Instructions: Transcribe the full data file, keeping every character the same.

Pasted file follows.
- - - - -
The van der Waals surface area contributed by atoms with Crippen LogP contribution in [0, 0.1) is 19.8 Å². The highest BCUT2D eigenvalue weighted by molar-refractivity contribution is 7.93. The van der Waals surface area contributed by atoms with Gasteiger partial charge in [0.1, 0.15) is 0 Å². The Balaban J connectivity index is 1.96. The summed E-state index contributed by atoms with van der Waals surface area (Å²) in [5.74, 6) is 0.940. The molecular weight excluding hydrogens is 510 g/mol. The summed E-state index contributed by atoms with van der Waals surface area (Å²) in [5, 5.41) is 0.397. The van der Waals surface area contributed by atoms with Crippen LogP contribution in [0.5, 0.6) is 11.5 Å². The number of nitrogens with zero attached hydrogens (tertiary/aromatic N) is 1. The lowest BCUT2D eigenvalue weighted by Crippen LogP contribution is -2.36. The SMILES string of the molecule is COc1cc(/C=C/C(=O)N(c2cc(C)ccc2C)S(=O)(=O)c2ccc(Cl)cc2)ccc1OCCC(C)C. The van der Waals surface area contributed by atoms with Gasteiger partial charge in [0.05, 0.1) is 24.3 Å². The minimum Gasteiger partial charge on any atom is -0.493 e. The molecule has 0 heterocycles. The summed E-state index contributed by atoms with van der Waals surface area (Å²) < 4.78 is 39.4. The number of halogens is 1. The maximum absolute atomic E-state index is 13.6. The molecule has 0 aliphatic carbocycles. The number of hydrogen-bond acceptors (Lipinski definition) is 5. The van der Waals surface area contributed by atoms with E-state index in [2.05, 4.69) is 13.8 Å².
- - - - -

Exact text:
The van der Waals surface area contributed by atoms with Crippen LogP contribution in [0, 0.1) is 19.8 Å². The highest BCUT2D eigenvalue weighted by molar-refractivity contribution is 7.93. The van der Waals surface area contributed by atoms with Gasteiger partial charge in [0.1, 0.15) is 0 Å². The Balaban J connectivity index is 1.96. The summed E-state index contributed by atoms with van der Waals surface area (Å²) in [5.74, 6) is 0.940. The molecular weight excluding hydrogens is 510 g/mol. The summed E-state index contributed by atoms with van der Waals surface area (Å²) in [5, 5.41) is 0.397. The van der Waals surface area contributed by atoms with Crippen LogP contribution in [0.5, 0.6) is 11.5 Å². The number of nitrogens with zero attached hydrogens (tertiary/aromatic N) is 1. The lowest BCUT2D eigenvalue weighted by Crippen LogP contribution is -2.36. The SMILES string of the molecule is COc1cc(/C=C/C(=O)N(c2cc(C)ccc2C)S(=O)(=O)c2ccc(Cl)cc2)ccc1OCCC(C)C. The van der Waals surface area contributed by atoms with Gasteiger partial charge in [0.05, 0.1) is 24.3 Å². The minimum Gasteiger partial charge on any atom is -0.493 e. The molecule has 0 heterocycles. The summed E-state index contributed by atoms with van der Waals surface area (Å²) < 4.78 is 39.4. The number of halogens is 1. The maximum absolute atomic E-state index is 13.6. The molecule has 0 aliphatic carbocycles. The number of hydrogen-bond acceptors (Lipinski definition) is 5. The van der Waals surface area contributed by atoms with E-state index in [2.05, 4.69) is 13.8 Å².